I have a small electric heater which is used on very few occasions if it is really cold. Around the house, snuggly warm ugg boots are fabulous accompanied by a fluffy blanket! Actually my children bought a heated blanket that is so nice during winter while watching TV. The cats are like heat sensors. Turn on the blanket and they appear from thin air to snuggle in with me. This is pretty much how I spend winter evenings.
I also love my heated blanket on my bed even if just to warm it up before jumping in, which is probably enough. If you don’t want a heated blanket and don’t want to jump into a bed with cold sheets, then you could get the good old hot water bottle or flannelette sheets.
All houses have gutters that are connected to soak wells buried in the ground. It is important to keep the gutters clean for winter.
Dressing for the climate
When the heat hits in the middle of the day, ensure you have access to shade and water. If you absolutely must be outside, then you need to cover up as much as possible with light, but full length top, same for the pants and a hat. Sunscreen goes on whatever isn’t covered up. Try not to out in the sun during the hottest parts of the day.
If your work takes you outside, then you will be required to take certain precautions anyway. Employers are responsible for ensuring you are safe and that includes from the sun and heat. Those in construction or trades that work outdoors, will often start early and finish early afternoon. There aren’t any ‘stop work’ temperatures as such (that would kill mining production!), but employers do need to keep you safe so being sent to work on a roof in 42 degree heat for example, really unlikely to happen. The Occupational Safety and Health Act requires employers to keep you safe including from illness from working in heat. See the Department of Mines, Industry Regulation and Safety page Working safely in hot conditions for more information.
Offices have temperature control so summer and winter are going to be relatively easy. For summer light clothes will be sufficient for travelling but you can at times I have found I need a cardigan or jacket during summer in the office because there can be cold spots in the office or the temperature control is set to low for my comfort.
For winter, travelling to and from the office I would use a warm coat (as long as possible), a scarf and sometimes gloves.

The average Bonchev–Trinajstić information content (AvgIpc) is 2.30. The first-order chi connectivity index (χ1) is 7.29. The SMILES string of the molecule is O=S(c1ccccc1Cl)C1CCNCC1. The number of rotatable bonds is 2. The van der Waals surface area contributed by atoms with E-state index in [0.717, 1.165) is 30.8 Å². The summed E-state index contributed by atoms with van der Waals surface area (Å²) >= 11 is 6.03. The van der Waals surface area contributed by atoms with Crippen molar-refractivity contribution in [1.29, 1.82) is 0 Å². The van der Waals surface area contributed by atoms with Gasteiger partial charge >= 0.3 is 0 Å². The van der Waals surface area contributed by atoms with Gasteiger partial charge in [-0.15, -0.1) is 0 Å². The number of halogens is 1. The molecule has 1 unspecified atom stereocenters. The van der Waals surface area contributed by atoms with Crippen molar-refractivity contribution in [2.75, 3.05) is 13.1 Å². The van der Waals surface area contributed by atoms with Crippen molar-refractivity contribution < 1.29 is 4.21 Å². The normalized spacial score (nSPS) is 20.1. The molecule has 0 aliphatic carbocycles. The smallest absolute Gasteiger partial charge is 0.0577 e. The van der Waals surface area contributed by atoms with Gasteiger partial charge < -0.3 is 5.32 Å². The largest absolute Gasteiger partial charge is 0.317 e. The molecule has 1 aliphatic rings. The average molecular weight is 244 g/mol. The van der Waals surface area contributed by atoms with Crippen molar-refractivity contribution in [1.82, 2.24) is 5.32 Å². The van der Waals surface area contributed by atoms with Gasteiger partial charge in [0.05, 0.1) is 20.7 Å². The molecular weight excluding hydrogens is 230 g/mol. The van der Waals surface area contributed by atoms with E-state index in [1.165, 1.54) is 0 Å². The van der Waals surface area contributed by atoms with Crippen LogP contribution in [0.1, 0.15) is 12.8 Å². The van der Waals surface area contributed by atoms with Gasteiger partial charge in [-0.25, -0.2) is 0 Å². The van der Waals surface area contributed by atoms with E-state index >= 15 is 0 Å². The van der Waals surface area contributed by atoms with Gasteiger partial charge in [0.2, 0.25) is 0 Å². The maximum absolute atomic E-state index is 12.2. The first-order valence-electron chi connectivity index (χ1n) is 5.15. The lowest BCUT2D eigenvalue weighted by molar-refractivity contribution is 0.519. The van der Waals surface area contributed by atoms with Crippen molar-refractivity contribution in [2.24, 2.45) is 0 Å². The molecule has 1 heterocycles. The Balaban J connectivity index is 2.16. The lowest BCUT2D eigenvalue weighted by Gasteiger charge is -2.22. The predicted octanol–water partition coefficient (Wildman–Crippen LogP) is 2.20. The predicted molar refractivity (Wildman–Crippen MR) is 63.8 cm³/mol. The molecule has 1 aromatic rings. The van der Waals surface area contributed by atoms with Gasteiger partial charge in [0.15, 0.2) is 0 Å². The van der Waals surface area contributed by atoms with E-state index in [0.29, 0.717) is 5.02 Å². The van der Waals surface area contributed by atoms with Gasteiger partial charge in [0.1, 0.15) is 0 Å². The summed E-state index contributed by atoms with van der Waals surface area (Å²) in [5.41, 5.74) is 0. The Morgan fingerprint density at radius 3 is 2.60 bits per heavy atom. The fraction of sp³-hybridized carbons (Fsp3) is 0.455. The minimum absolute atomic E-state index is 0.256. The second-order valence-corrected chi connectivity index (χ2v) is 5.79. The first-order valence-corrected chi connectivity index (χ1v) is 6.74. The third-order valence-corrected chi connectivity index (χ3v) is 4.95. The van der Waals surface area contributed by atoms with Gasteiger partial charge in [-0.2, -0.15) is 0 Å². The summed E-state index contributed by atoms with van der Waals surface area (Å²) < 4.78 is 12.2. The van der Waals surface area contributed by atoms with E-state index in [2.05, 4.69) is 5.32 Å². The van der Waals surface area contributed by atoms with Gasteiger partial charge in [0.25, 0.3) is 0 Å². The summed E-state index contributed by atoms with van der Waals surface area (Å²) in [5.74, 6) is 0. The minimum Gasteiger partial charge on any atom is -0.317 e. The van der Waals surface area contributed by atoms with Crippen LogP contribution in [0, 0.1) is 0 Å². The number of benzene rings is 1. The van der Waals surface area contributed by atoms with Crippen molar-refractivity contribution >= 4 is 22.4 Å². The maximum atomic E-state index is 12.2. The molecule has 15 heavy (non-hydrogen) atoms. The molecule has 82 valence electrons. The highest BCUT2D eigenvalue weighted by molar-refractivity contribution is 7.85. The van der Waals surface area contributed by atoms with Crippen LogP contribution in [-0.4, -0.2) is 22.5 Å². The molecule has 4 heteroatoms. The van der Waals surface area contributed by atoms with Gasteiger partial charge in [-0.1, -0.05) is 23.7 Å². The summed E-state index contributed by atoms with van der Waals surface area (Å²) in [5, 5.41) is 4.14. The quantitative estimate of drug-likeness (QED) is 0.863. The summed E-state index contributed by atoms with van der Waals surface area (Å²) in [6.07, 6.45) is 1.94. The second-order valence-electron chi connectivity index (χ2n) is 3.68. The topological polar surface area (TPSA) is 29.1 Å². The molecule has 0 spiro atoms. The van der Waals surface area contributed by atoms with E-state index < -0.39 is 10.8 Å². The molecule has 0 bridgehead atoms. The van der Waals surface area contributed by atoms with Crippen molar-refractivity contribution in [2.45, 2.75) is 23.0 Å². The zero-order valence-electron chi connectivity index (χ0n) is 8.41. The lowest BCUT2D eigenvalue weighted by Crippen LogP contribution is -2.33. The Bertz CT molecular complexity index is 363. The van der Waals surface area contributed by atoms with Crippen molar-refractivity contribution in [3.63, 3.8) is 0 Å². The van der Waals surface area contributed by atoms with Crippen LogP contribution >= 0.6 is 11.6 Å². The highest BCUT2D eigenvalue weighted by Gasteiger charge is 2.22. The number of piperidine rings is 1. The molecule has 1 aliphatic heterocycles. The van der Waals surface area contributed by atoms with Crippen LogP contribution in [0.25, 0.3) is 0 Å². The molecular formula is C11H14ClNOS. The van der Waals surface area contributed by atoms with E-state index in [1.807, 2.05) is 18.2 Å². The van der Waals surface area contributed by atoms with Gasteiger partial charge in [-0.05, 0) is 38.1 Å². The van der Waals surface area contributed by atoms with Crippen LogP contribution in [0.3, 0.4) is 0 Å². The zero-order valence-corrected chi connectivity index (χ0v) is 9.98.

Umbrellas are occasionally useful, more so if we have a few days in a row of rain. I personally don’t bother with an umbrella if working in the city as I rarely remember to take one and the majority of the year they just catch dust. If I had to walk some distance in the rain then I would focus more on having an umbrella around.
The rain may be gentle or it can bucket down, it isn’t very often that it is a drizzle and it is rare to just rain non stop for days on end.
For those working outdoors, a jumper and warm waterproof jacket may be enough. If it is physical work then you will quickly warm up and will probably end up taking most of it off, unless it is pouring down.
For spring and autumn there are times it is difficult to dress for as the temperature can fluctuate between crispy cool to quite warm in a single day. One of my friends who came over from England found the Spring days quite difficult to dress for. As she said, in one day you experience four seasons, temperature wise that is. The day will range from being crisp where you might need more than just a jumper to keep warm to stripping off for the afternoon as the heat builds up. Then reverse it all for the night. That was not to say she didn’t love the spring days, they are magnificent. It was simply noting how the weather can range in a single day.
Drying the washing in winter
I have a clothes drier which for most of the year goes unused. It is more a little luxury than a necessity. For winter there are the odd days that I use it either because I want something quicker than it will dry or because we are having a few wet days in a row. I never had one when my children were young and we got through just fine without having to bring washing into the house to get it dry. However if I did it all over again, I would get one.
Cars in the heat
If you have a choice of car colours, avoid dark which heat up more. Cars can get incredibly hot and vinyl seats left in the sun can down right burn your butt. Steering wheels can also get incredibly hot and may be difficult to touch at first when left in the searing sun. Using a reflector screen on the windscreen will help and if you get a cheap one then who cares if you can’t be bothered folding it back up each time you get back in your car.
Keeping a towel in the car is another option to either cover the seat while the vehicle is vacant or to put on the seat when you return. That is so much nicer than burning your legs when you sit down on that hot seat in a pair of shorts. If there is more than just one person getting in the car, the reflector would be the better option, it’s not just the driver’s seat that burns!
Never leave children or animals unattended in cars in the warm weather.